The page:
Professor Jonathan H. Westover, PhD shares his impressions about the MBA SBMT BSU program, its students and Belarus.
From May till August 2012 at the MBA SBMT BSU course in HR-management taught Professor of Management School of Business Woodbury (Woodbury School of Business) University of Utah (USA), Jonathan H. Westover. In an interview for our web-site professor Westover shares his impressions about teaching on the MBA SBMT BSU program and Belarus.
1. How do MBA SBMT students differ from MBA students from US universities (or Utah University)?
I think that the MBA students in the U.S. and in Minsk are actually very similar. In my MBA HR class at SBMT, I had a great cross-section of working professionals who were highly motivated to learn and apply theory and best practices to help them succeed in their career. We had highly engaging discussions and the students were very involved in the active learning process, much as I would expect from MBA students in the U.S. I would say that my SBMT MBA students’ class preparation (coming to class already having done the reading and preparing the small case assignments) was not always what I had hoped, but overall I was very pleased with the students’ performance in the course.
2. What are the differences between MBA SBMT BSU program and MBA in American business schools (curriculum, courses design etc.)?
I think the biggest difference is that in the U.S. more and more MBA programs are moving more towards an integrated curriculum program design, rather than the traditional course by course siloed approach of learning content (as was the case in the SBMT MBA program). Additionally, U.S. MBA programs tend to be highly focused on engaged/applied learning. This is an aspect of the SBMT MBA program that is currently being developed, which will give the MBA students a much more rich learning environment.
3. Your course was «HR-management.» Knowledge of the basics of HR-management is so important to the modern managers as owning economic laws.
Your lectures could have been attended both MBA students and undergraduates. What questions on HR-management were the most popular (often) asked in your classes?
The very most common question I got about any particular topic we were discussing in class on a given day was, “What is [it] like in America?” The second probably was, “[It] is so different in Belarus, so how can we apply that here?” The students were very anxious to learn and develop their capacity to manage and lead successfully, but they were also keenly aware of the unique socio-cultural, geo-political, and economic context in Belarus.
4. You held seminar "Innovative methods in business education and service based learning " for MBA teachers. How can you assess the prospects for the implementation of innovative tools and techniques to the Belarusian educational system?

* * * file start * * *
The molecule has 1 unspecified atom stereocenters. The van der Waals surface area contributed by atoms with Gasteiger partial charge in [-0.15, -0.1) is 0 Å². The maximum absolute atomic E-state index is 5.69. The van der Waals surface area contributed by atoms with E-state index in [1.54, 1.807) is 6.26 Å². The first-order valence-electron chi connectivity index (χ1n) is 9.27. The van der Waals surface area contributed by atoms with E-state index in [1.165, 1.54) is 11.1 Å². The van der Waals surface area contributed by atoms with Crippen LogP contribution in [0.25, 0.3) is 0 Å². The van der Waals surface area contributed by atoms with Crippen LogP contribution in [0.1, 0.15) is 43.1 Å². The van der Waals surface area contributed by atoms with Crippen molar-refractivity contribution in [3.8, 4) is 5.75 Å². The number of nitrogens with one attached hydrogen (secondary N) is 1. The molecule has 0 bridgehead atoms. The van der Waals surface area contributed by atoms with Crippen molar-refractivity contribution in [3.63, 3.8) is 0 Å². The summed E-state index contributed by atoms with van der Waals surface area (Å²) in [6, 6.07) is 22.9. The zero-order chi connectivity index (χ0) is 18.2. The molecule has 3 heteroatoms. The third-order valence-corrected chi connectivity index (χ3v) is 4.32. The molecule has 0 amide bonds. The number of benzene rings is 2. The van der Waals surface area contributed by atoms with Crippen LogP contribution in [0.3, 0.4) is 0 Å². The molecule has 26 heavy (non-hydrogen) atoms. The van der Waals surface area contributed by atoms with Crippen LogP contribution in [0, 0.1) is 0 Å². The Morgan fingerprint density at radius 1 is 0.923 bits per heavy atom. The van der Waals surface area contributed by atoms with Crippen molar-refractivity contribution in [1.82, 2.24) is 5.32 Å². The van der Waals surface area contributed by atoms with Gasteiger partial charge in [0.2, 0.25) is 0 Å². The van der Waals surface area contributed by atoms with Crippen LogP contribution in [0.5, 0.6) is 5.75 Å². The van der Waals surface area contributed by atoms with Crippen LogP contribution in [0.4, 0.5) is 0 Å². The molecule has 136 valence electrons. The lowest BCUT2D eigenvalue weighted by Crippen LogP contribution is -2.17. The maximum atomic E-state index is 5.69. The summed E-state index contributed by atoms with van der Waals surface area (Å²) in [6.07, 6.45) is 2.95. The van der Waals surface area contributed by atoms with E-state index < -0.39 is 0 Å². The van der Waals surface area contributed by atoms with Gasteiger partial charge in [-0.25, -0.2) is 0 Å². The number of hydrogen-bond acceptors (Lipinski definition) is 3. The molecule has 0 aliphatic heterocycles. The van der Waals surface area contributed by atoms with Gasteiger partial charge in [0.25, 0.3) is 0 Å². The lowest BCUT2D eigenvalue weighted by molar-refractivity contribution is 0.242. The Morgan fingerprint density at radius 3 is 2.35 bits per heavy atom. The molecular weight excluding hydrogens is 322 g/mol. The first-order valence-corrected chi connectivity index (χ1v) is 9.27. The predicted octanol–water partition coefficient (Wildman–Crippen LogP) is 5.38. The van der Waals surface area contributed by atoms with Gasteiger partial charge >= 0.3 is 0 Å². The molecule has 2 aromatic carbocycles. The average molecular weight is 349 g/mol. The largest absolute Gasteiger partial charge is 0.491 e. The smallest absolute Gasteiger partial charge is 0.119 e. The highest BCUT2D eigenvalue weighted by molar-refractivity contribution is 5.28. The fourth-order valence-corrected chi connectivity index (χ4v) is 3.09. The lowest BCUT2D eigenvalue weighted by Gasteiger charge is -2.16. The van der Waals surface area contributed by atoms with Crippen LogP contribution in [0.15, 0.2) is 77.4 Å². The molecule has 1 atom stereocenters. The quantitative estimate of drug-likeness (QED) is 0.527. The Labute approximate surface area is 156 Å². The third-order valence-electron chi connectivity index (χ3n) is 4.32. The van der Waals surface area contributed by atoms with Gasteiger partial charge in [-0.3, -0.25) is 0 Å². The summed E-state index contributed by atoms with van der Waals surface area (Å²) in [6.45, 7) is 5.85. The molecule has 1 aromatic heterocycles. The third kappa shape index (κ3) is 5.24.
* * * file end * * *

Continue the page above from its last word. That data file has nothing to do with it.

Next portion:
I think the MBA faculty were highly responses to our teaching seminar and I see a lot of potential for using more community-engaged and service-based learning in the SMBT MBA program in the future!
5. One of the workshops held by you at SBMT, was devoted to the problem of non-compliance of academic education to the employer’s requirements. What could you suggest to make this gap narrowed?
Both faculty and students alike need to be keenly aware and focused on what employers need in their workers. Organizations need workers that work well in teams, are creative and innovative, have strong critical thinking and problem-solving skills, and who have strong oral and written communication skills, just to name a few. These core competencies need to be at the forefront of what the faculty teach/how they teach. Additionally, students need to take a greater responsibility for their own learning to ensure that they are continually developing in these core skill areas.
6. Have you learnt something new personally for yourself as a teacher while being at SBMT?
Through my experience in teaching the MBA HR class at SBMT, I was able to learn so much about labor force dynamics in Belarus. I was exposed to much of cultural and social differences between our countries and was reminded of how valuable it is to look at difficult challenges from different perspectives and worldviews. Additionally, through my teaching and travels around Belarus, I met so many kind and generous people who were so helpful to me and my family and I will be ever grateful for the relationships I was able to develop during my four-month stay in Minsk.
7. Were there any difficulties with understanding of the course materials in English among the Belarusian students?
Mostly I think the SBMT students did a great job understanding the content of the course. Some aspects of labor/employment law common in the U.S. and other Western countries was quite foreign to them (e.g. issues of employee discrimination), but this led to many great and enlightening discussions! In terms of language ability, I was very impressed by the English language skills of my students!
8. What would you like to wish to MBA program and School of Business and Management of Technology?
I had such a wonderful time during my four-month stay in Minsk and teaching in the SBMT MBA program. I know that the program will continue to grow in develop in prestige and effectiveness and I am excited for all of the future prospects for both the faculty and students! I wish everyone the best and I hope to meet you all again in the future!